What if my child is a bully? A parent’s guide to end the bullying

When Samantha was 10 years old, she was bullied by a classmate. Read her story.

It’s a busy day at work. Your phone rings, and the principal at your child’s school tells you your child is bullying other students. What do you do?

Popular media tends to focus just on the children who are bullied. So, what about the children who are bullies? According to the U.S. Department of Health & Human Services, approximately 30 percent of young people admit to bullying others. Research also shows that bullies are at greater risk for delinquent behavior and may experience adverse physical and mental health consequences including poor academic achievement, depressive symptoms and more.

Here are some tips to help parents start the conversation, and stop the bullying:

Acknowledge the bullying.

It is so easy for parents to get defensive about their children. No one wants their child to be a bully, and no one wants to hear their child is hurting another child. Take a deep breath, and be grateful that you are now aware of this behavior. Sometimes just acknowledging the behavior is the toughest hurdle to overcome.

Develop understanding.

It is important to understand why your child is bullying others. One child may seek attention from his or her parents. Another may be bullying because they themselves are being bullied or mimicking violent behavior they have seen elsewhere. Moreover, another child may have developmental issues, which may impede learning and cause the child to act out at school.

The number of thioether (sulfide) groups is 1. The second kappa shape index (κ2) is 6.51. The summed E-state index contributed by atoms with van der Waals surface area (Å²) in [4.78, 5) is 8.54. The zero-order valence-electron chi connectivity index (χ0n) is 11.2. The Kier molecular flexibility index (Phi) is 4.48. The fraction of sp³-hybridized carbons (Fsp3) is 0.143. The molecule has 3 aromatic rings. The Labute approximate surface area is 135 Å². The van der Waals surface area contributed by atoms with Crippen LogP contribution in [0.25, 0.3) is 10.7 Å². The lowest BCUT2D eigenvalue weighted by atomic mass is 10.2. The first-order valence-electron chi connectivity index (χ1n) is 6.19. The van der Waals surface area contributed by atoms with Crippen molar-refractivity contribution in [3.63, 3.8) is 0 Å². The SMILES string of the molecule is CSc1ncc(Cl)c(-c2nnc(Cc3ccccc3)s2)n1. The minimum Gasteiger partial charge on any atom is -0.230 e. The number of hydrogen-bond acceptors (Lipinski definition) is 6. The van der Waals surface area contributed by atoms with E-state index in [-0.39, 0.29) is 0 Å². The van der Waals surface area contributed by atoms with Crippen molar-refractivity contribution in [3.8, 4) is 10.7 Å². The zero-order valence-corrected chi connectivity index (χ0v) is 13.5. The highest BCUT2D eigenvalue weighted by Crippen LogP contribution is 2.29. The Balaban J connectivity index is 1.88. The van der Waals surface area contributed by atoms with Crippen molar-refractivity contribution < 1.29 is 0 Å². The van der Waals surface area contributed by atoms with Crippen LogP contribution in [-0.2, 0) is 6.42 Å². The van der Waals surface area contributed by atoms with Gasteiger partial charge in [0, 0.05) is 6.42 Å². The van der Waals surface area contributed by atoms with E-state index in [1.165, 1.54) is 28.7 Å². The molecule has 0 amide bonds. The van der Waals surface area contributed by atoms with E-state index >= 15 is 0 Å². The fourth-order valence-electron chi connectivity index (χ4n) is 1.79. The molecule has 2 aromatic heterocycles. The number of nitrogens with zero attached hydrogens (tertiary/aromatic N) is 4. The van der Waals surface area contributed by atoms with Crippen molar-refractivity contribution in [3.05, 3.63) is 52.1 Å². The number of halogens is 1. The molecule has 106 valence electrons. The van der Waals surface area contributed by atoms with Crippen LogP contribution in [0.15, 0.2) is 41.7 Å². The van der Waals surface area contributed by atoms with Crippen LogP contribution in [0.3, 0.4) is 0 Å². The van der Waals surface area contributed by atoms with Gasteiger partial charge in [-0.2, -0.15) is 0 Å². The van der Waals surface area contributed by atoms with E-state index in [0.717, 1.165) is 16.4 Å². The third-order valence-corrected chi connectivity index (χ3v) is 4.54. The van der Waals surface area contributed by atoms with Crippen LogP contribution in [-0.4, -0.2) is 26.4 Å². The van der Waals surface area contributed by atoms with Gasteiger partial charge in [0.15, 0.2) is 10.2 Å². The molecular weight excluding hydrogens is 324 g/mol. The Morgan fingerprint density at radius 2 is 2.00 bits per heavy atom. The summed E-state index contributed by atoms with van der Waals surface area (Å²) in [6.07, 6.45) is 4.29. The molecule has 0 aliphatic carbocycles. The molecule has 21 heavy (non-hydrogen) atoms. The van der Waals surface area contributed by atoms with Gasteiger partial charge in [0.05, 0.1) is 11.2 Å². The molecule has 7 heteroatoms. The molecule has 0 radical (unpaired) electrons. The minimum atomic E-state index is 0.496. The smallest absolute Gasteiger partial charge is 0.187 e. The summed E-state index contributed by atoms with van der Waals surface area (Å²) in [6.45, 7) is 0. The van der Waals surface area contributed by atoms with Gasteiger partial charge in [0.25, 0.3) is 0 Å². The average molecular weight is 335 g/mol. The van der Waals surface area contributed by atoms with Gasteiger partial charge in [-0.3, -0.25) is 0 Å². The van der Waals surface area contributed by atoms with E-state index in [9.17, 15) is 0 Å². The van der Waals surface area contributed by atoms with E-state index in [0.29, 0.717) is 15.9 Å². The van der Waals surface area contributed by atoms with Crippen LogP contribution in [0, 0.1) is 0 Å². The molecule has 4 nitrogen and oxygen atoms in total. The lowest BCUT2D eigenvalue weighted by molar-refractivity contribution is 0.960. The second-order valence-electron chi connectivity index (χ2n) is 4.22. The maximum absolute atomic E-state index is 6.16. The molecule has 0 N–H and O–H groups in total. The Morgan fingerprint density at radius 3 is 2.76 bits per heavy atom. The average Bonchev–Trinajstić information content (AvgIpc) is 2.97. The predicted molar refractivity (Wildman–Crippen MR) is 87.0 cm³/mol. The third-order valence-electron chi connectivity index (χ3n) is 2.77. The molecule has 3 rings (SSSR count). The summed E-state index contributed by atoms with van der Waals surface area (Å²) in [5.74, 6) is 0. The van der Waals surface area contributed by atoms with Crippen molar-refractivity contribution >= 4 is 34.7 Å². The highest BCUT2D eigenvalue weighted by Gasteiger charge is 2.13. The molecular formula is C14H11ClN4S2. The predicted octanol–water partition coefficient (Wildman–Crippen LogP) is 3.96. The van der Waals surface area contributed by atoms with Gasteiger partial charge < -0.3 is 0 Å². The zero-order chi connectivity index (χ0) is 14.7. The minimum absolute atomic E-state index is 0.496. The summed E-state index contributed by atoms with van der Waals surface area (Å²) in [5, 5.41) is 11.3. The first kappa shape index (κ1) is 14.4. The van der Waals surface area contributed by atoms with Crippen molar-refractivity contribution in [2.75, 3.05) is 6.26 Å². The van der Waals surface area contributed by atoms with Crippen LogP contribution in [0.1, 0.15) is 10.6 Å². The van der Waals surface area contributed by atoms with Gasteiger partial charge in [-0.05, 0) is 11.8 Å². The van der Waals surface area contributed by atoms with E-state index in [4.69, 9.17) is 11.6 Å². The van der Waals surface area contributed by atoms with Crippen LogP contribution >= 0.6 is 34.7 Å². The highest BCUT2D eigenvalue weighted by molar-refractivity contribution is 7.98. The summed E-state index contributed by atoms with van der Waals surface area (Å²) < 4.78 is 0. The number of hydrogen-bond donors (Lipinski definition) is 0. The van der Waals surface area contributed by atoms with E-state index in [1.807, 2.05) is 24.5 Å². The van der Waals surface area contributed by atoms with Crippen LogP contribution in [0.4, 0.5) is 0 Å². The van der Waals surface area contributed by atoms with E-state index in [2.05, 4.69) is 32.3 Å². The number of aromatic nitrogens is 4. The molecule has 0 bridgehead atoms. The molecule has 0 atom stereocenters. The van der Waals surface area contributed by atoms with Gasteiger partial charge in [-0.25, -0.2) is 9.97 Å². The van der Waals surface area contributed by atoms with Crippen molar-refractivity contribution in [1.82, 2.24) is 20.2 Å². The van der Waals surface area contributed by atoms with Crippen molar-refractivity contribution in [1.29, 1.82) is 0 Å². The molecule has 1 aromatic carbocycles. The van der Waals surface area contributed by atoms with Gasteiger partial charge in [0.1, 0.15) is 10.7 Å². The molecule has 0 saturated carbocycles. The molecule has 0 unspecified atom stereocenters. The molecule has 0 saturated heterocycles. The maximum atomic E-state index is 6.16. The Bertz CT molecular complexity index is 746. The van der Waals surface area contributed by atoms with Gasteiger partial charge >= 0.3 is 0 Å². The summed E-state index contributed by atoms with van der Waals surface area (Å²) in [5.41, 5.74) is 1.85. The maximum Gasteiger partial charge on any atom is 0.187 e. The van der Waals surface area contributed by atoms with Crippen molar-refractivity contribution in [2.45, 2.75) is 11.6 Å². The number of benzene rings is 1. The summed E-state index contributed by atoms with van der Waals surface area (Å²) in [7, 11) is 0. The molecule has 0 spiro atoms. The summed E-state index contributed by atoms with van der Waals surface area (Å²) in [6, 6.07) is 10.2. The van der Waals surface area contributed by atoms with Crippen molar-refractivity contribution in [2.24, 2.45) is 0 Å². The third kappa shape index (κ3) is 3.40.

Work with your child’s school.

Talk to and work collaboratively with your child’s school administration, teachers and guidance counselor. The school is an essential resource and partner.

Communicate with your child’s pediatrician.

Research shows there are negative health effects associated with children who are bullies. Bullies have increased depressive symptoms and are prone to substance abuse and suicidal thoughts. Children who bully may also exhibit physical symptoms, including headaches, abdominal pain and insomnia. A pediatrician can help by first making sure there is no other underlying medical condition and then offer guidance and support to parents and children.

Have a conversation and teach kindness.

Talk to your kids. Make it clear that hurting others’ feelings is not OK. Discuss what it feels like to be bullied and the importance of kindness towards others.

Serve as an example.

Children are incredibly observant. Be aware of your own behaviors. Do you or others in your home bully? The home should be a place filled with respect for all.

About the author: Jessica W. Tsai, MD, PhD, is a resident physician in the Boston Combined Residency Program at Boston Children’s Hospital and Boston Medical Center. She is pursing a career in pediatric oncology and has written about bullying in the New York Times. You can follow her on Twitter @jestsai.

If you suspect your child is bullying others, reach out to Boston Children’s Bullying and Cyberbullying Prevention and Advocacy Collaborative (BACPAC).